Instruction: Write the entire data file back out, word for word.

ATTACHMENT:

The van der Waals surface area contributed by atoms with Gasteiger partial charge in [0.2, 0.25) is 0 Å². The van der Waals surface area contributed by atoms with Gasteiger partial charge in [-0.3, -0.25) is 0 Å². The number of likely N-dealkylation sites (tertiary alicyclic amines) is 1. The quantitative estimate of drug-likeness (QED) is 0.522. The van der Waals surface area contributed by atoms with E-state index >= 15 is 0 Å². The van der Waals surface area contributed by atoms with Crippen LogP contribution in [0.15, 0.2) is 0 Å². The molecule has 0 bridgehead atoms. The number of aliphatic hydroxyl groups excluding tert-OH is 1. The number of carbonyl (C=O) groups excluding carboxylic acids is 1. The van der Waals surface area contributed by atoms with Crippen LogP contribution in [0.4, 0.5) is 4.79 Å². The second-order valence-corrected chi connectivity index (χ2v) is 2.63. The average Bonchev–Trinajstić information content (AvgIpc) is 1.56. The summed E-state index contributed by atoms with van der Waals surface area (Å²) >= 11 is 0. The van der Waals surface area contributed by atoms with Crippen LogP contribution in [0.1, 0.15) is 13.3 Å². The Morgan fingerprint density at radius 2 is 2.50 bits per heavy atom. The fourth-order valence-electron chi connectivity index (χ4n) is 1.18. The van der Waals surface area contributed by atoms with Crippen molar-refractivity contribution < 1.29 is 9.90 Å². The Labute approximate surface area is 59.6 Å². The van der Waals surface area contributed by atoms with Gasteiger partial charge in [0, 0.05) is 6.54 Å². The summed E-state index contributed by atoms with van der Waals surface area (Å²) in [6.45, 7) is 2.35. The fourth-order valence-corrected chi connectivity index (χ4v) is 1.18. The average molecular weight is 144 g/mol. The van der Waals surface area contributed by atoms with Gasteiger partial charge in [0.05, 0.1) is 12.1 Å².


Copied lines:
The van der Waals surface area contributed by atoms with Gasteiger partial charge in [0.2, 0.25) is 0 Å². The van der Waals surface area contributed by atoms with Gasteiger partial charge in [-0.3, -0.25) is 0 Å². The number of likely N-dealkylation sites (tertiary alicyclic amines) is 1. The quantitative estimate of drug-likeness (QED) is 0.522. The van der Waals surface area contributed by atoms with E-state index >= 15 is 0 Å². The van der Waals surface area contributed by atoms with Crippen LogP contribution in [0.15, 0.2) is 0 Å². The molecule has 0 bridgehead atoms. The number of aliphatic hydroxyl groups excluding tert-OH is 1. The number of carbonyl (C=O) groups excluding carboxylic acids is 1. The van der Waals surface area contributed by atoms with Crippen LogP contribution in [0.4, 0.5) is 4.79 Å². The second-order valence-corrected chi connectivity index (χ2v) is 2.63. The average Bonchev–Trinajstić information content (AvgIpc) is 1.56. The summed E-state index contributed by atoms with van der Waals surface area (Å²) >= 11 is 0. The van der Waals surface area contributed by atoms with Crippen LogP contribution in [0.1, 0.15) is 13.3 Å². The Morgan fingerprint density at radius 2 is 2.50 bits per heavy atom. The fourth-order valence-electron chi connectivity index (χ4n) is 1.18. The van der Waals surface area contributed by atoms with Crippen molar-refractivity contribution < 1.29 is 9.90 Å². The Labute approximate surface area is 59.6 Å². The van der Waals surface area contributed by atoms with Gasteiger partial charge in [0, 0.05) is 6.54 Å². The summed E-state index contributed by atoms with van der Waals surface area (Å²) in [6.45, 7) is 2.35. The fourth-order valence-corrected chi connectivity index (χ4v) is 1.18. The average molecular weight is 144 g/mol. The van der Waals surface area contributed by atoms with Gasteiger partial charge in [0.05, 0.1) is 12.1 Å².